This was originally published at Missing Filter by Basic Pitch on September 13, 2016.
I have a secret you guys, I’m white. Like seriously, I’m super white.
There have never been and will never be any questions of my race and heritage. People can look at me and know that I am a Caucasian of European descent and they would be 100% correct.
Let me be clear, this is not something I’m proud of, nor is it something I’m ashamed of, it is simply something I am. Being proud of being white for me would be like being proud my ability to roll my tongue or being proud of my crooked teeth. It’s a dumb thing to have pride in. The society we live in disagrees and has implemented and, to its detriment, doggedly adheres to the most ridiculous classification system ever and places varying degrees of value on people based on the melanin content in their skin.
Thanks to this ridiculously inefficient and ineffective system of value, certain assumptions are made about me based solely on my skin tone. My life is made easier because I am the color that society has deemed most valuable. This is stupid, but it is undeniably true. I have never in my life feared anything but a ticket I deserved (and maybe some sexual harassment, but I’ll save that for another post) when being pulled over by police. It is assumed that I am educated and intelligent. Assumptions about what art, music, food, drinks, or pop culture I might enjoy aren’t made. I have never existed in a world where my race was credited for my accomplishments or shamed by my failures. Success is expected, failure is considered an anomaly due only to the color of my skin. While these examples don’t even come close to encompassing the sheer number of benefits I receive because I’m white, they do illustrate that the life I experience and the perspective I work from is undoubtedly influenced by the color of my skin. I get to, at least where race is concerned, play this game on the easy mode.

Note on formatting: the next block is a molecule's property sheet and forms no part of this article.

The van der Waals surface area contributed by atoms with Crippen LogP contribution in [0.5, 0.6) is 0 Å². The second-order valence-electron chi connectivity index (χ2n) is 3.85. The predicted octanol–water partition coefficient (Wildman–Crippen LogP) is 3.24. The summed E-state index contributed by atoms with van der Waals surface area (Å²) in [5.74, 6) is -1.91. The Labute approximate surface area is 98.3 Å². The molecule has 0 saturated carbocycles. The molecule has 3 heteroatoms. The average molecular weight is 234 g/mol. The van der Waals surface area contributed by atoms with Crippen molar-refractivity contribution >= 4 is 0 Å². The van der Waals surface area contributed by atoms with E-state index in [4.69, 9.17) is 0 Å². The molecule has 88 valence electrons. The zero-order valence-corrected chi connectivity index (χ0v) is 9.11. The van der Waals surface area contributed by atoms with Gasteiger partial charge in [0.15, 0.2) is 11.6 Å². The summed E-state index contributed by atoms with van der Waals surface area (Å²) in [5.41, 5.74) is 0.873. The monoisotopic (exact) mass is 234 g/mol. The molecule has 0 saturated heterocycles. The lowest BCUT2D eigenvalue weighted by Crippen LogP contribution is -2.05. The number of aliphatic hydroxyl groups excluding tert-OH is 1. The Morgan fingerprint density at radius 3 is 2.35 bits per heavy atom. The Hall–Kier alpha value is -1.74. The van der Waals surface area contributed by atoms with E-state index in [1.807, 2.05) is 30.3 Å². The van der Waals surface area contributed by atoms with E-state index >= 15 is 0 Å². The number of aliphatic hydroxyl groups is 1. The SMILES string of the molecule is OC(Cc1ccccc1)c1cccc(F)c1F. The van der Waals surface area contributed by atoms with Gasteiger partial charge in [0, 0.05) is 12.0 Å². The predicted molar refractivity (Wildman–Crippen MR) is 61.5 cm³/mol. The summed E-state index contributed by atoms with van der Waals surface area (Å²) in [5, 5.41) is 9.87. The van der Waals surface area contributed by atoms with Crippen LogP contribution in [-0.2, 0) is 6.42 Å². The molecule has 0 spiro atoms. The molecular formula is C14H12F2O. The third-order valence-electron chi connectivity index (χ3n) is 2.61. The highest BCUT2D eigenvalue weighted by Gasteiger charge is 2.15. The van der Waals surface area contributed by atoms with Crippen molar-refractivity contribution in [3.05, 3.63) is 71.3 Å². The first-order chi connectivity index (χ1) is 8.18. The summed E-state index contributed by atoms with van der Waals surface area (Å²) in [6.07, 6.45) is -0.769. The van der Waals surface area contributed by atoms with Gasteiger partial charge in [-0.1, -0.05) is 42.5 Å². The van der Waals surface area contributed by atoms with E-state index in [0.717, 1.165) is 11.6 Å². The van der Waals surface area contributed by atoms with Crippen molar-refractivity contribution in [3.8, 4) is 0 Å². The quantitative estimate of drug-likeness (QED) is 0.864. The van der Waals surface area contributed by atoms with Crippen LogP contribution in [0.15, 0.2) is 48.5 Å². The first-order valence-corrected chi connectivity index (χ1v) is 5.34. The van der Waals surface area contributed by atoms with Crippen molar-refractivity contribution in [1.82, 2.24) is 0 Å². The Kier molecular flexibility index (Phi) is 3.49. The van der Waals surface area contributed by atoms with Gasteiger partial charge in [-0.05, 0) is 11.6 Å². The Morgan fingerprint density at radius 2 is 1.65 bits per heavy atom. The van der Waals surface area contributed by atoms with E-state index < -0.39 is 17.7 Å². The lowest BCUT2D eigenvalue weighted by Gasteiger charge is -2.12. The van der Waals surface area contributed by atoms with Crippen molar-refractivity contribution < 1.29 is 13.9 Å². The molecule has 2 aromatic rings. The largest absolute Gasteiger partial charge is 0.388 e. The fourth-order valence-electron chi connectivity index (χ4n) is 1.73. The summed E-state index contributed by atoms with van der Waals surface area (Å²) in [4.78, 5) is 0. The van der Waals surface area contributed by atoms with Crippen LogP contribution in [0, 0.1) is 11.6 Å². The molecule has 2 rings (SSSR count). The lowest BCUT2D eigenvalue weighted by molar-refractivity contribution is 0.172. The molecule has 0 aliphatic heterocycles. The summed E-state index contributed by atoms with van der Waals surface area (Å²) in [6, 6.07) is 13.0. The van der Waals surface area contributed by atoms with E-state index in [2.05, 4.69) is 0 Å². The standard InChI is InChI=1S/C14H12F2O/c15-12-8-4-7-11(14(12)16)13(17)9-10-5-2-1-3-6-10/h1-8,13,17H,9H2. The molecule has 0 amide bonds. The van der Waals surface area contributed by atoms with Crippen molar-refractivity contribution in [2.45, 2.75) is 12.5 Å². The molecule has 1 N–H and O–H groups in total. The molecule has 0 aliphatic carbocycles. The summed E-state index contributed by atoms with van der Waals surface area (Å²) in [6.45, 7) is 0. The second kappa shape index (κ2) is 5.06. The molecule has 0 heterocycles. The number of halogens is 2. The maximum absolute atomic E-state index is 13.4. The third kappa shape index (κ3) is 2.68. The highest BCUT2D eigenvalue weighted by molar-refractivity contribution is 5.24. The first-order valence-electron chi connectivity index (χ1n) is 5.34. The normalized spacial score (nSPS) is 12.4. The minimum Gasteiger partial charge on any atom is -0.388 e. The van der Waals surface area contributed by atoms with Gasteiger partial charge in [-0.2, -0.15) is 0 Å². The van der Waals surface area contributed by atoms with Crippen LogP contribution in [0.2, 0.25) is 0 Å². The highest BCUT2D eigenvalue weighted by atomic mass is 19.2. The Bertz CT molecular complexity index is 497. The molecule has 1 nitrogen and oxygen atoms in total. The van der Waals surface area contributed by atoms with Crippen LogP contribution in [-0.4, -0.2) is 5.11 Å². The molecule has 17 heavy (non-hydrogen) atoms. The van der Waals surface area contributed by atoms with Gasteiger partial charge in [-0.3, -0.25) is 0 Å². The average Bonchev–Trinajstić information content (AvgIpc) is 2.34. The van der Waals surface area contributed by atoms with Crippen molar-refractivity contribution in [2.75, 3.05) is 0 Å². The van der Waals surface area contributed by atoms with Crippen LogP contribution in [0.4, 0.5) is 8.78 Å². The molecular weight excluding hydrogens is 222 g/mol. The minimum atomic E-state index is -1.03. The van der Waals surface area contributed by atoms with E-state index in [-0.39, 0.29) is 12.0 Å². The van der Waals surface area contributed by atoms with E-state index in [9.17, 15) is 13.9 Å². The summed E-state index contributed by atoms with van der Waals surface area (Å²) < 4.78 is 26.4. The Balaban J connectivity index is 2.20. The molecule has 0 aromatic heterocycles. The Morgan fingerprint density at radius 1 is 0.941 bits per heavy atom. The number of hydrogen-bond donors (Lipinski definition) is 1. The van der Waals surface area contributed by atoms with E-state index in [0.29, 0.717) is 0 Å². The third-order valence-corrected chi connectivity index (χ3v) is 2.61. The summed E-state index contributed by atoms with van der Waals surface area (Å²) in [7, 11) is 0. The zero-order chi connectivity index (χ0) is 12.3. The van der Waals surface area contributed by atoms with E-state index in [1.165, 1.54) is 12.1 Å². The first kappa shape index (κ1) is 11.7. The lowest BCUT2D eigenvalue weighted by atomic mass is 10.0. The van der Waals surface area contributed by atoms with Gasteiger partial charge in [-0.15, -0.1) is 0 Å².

This is where the problem lies in “not seeing color”. It sounds wonderful to care so little about race you are able to be blind to the diversity around you, but it is only possible in a utopia where people are treated with equal value and offered equal opportunity regardless of color. We don’t live there. Refusing to see or acknowledge color is ignoring the voices of those who must navigate through a far different world with wildly different rules and fatally harsh penalties to simply survive, let alone succeed. Our society needs these voices. They are voices of strength, endurance, and perseverance from a perspective I cannot even begin to pretend to understand. To claim to be “colorblind” silences them. Worse, it denies their existence. This society is already teetering on the edge of the downfall because we have, for far too long, ignored the voices of its most disenfranchised people. To do so with this cloak of false tolerance is deplorable.
I’m not colorblind. I see color. It is beautiful.